Dudley said he would be focusing on such factors as the hiring rate, the quit rate, the job-finding rate, the vacancy-to-unemployment ratio and underemployment when deciding whether enough improvement has been made.
VERIZON MOVES QUICKLY
Lowell McAdam, Verizon’s chairman and CEO, said he thought it made sense to take full control of Verizon Wireless at a time when the bond market was still receptive. Verizon needed the debt financing to fund its $130 billion acquisition of Vodafone’s 45% stake in its wireless unit.
Verizon originally planned to issue about $20 billion of dollar-denominated bonds and to later issue more debt in euros and British pounds. However, after the order book surpassed $100 billion, the company decided to take advantage of the high demand and issue the full $49 billion of bonds in dollars. The lead underwriters were J.P. Morgan, Bank of America Merrill Lynch and Morgan Stanley.
The offering included three-year, five-year, seven-year, 10-year, 20-year and 30-year maturities. The $15 billion of 30-year bonds was priced to yield 6.559%, and the $11 billion of 10-years was priced to yield 5.192%.
CLO ISSUANCE RISES
In another indication of investor demand for higher returns, sales of collateralized loan obligations surpassed $55 billion in the first nine months of 2013, according to S&P Capital IQ. That was the highest level since before the financial crisis. The use of CLOs to finance leveraged buyouts helped inflate the private-equity bubble that burst in 2007.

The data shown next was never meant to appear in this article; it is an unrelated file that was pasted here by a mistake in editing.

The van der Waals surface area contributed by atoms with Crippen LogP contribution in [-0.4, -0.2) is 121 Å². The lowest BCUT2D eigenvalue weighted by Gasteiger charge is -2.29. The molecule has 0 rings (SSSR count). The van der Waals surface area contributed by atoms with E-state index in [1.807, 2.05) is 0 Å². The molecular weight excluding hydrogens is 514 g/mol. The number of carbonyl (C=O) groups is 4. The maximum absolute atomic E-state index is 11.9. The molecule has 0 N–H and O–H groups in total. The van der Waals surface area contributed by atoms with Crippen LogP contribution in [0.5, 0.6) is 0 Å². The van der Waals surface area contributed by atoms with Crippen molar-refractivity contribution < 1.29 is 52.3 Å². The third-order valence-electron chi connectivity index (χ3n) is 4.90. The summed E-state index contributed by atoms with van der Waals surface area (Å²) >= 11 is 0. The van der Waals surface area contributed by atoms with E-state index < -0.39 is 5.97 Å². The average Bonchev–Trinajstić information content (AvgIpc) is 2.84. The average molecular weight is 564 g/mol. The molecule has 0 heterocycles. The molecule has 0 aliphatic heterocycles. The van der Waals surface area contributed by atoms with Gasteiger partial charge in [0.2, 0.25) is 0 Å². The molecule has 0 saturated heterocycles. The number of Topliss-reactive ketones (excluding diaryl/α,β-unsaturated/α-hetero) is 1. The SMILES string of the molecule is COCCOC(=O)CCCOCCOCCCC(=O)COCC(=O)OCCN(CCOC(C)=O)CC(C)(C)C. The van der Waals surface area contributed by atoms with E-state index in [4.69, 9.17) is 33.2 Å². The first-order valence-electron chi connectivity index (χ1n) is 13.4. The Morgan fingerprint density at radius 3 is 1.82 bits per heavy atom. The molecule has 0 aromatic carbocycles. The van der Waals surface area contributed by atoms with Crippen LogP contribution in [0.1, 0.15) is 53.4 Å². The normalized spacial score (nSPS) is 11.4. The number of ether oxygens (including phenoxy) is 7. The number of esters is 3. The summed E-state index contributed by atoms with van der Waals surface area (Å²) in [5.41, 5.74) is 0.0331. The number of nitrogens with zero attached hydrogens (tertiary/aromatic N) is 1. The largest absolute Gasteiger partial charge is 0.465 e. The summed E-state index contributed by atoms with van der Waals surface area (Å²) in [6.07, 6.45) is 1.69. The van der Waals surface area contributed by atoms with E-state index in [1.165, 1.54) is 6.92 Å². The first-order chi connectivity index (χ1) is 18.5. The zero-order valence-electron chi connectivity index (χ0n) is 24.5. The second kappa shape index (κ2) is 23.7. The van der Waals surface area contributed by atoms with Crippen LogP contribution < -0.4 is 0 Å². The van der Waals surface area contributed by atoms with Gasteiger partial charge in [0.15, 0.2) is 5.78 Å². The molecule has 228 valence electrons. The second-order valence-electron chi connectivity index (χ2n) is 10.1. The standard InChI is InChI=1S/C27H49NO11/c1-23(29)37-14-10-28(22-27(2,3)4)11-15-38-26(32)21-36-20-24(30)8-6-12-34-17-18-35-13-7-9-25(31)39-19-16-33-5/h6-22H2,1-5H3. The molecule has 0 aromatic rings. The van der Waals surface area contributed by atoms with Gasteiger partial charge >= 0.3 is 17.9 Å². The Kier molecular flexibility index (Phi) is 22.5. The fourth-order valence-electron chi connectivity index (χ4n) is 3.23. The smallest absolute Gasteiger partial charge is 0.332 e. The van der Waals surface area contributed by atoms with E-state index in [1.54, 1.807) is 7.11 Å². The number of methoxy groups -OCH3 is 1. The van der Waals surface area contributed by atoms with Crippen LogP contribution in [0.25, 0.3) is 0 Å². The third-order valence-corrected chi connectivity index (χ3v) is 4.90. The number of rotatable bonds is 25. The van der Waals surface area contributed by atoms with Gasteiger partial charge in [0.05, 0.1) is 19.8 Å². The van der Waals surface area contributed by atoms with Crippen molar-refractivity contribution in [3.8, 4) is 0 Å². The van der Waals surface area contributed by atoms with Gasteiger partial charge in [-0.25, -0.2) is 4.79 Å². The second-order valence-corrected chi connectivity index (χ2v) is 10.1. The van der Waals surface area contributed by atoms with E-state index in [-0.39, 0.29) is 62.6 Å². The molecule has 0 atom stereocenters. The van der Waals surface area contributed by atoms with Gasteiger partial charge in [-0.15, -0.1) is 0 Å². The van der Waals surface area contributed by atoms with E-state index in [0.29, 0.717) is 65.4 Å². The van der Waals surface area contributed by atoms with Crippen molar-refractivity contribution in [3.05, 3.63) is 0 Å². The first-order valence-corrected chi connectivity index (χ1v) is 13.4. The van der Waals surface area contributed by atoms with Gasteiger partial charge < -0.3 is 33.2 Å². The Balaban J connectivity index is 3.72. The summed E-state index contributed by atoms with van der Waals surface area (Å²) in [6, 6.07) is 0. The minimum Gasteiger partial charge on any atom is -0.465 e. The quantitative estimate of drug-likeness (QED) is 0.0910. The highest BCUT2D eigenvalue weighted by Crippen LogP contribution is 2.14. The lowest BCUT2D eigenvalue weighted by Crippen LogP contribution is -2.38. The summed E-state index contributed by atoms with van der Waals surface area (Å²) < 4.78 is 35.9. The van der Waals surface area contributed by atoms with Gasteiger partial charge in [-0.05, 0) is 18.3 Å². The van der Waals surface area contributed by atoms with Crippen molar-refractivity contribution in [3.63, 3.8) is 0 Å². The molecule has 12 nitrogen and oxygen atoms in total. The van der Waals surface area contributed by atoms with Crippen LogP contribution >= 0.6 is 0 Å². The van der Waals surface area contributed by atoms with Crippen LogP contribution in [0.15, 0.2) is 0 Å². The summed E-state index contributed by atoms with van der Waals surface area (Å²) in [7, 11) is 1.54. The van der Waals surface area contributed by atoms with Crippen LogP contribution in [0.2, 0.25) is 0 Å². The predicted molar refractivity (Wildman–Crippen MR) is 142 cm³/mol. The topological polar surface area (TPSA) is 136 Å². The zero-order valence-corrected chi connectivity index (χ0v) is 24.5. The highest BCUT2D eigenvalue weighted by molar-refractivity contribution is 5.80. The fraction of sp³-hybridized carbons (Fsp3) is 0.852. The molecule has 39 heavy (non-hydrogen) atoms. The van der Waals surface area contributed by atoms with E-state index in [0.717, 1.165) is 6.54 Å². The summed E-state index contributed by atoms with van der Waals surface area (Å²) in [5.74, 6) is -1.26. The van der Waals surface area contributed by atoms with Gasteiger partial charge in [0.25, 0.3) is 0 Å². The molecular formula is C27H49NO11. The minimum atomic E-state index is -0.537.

The revival of the slice-and-dice method of repackaging bundles of leveraged loans has produced risky but high-yielding tranches of lower-rated issues. The high yields have attracted willing investors despite the risk involved.
Loans have been the best-performing assets in the leveraged-finance market, as high-yield spreads have tightened in Europe as the continent has moved out of recession, according to Credit Suisse.
Refinancing problems have been largely alleviated and the default rate in Europe has fallen dramatically from last year’s peak, according to a report by Credit Suisse analysts. Economic indicators in Europe, including the purchasing managers index, have increased strongly, the report says. Credit Suisse expects European high-yield notes to return 7.5% this year, up from an earlier projection of 6%.